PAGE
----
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-   -   Monitor Calibrating tools (http://www.railpictures.net/forums/showthread.php?t=16947)

adickson 02-24-2014 10:17 PM

Monitor Calibrating tools
 
Does anyone have a monitor calibrating tool they would recommend? I my brother just got a print of one of my photos and it was extremely dark. I have an IPS monitor and have never bothered to calibrate now I'm a little worried since I am venturing into the photo selling business.

Any recommendations would be appreciated.

p.s. I'm so paranoid right now. If you don't mind, could you check out my website and tell me if you think the photos are dark? www.vidivides.com. There is a quality issue in the gallery but we are getting ready to swap over to a new gallery setup that will correct the problem.

p.s.s. The gallery on my website has been changed over to the new design. While still being tweaked, the images are now larger.

KevinM 02-25-2014 01:03 AM

Hi Anthony,

It is a bit difficult to tell if there is a systemic issue with your pictures because you do have a tendency to photograph subjects that are either dark themselves, or in dark settings. Looking at the shot with the guy jumping snow dunes with a snowmobile, it does appear that the shot is a hair underexposed, or perhaps the highlights have been killed off just a bit too much. It's not way off, it's just a hair darker than I would make it if I were editing it.

I assume that you are using a histogram. That will tell you if you have the extremes adjusted correctly and will give you at least a rough idea on the mid-tones. As I'm sure you know however, it is possible to have a decent-looking histogram and still have the shot look a bit under/overexposed.

JimThias 02-25-2014 01:36 AM

Quote:

Originally Posted by adickson (Post 175956)
Does anyone have a monitor calibrating tool they would recommend? I my brother just got a print of one of my photos and it was extremely dark.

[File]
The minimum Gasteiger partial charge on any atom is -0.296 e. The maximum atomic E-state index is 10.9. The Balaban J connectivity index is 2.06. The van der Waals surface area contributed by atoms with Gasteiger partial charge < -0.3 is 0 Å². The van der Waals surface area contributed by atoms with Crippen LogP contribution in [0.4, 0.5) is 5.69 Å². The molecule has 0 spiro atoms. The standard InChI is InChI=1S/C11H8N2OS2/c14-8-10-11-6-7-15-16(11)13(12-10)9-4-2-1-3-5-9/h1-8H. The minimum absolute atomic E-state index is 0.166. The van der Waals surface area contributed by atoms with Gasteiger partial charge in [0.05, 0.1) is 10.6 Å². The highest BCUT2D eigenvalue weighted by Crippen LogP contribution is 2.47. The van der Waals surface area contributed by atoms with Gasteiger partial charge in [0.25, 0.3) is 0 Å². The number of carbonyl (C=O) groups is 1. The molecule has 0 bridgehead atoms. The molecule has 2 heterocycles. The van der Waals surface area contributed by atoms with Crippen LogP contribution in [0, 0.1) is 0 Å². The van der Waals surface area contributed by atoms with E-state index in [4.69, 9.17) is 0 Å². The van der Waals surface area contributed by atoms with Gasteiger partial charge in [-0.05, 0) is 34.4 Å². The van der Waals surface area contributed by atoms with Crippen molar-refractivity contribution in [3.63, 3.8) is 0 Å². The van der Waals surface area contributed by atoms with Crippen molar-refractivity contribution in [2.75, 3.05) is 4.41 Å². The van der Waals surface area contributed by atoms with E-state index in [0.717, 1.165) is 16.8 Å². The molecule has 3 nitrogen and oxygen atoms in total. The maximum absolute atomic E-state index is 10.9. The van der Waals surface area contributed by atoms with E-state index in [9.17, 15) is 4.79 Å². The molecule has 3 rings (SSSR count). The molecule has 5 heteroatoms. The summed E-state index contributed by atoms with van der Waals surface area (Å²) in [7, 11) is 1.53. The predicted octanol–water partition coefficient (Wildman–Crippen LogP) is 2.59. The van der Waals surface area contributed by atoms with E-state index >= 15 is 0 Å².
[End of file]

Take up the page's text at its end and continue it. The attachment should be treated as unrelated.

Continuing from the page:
Grab that dark print and hold it in front of you. Now listen closely...the calibration "tool" is in your hand. :shock:

Now here is what you do: Hold that print next to the screen and adjust the brightness until it's as dark as the print. VOILA! Calibration complete.

:-D

And yes, at full brightness on my laptop, your images look a little underexposed. But how do we know that you don't prefer that look? I don't think they look bad, although the snowmobile shot could be brightened up a bit to make the snow WHITE.

bigbassloyd 02-25-2014 02:41 AM

I've used the spyder setup in the past and it did fine for me. Now I just do what Jim does, and my prints have been spot on 99.675% of the time.

Your portfolio is leaning towards the darker side on my monitor. And since I trust my monitor with my life, I'll agree with it. :D

Loyd L.

JimThias 02-25-2014 11:42 AM

Quote:

Originally Posted by bigbassloyd (Post 175962)
I've used the spyder setup in the past and it did fine for me. Now I just do what Jim does, and my prints have been spot on 99.675% of the time.

Only 99.675??? YOU'RE NOT DOING IT RIGHT!!

:lol:

bigbassloyd 02-25-2014 01:42 PM

Quote:

Originally Posted by JimThias (Post 175968)
Only 99.675??? YOU'RE NOT DOING IT RIGHT!!

:lol:

I'm blaming the .325 on the printer who screwed the pooch on the darks in my grandview sunrise photo. :D

After a firm, but polite email. the next batch was spot on.

Loyd L.

adickson 02-25-2014 09:29 PM

Thank you both for the info. I'm going to try the Thias method and also get a spyder for back up. I think there is some blame that can be put on the printer too. That's my story and I'm sticking to it!

Thanks again!


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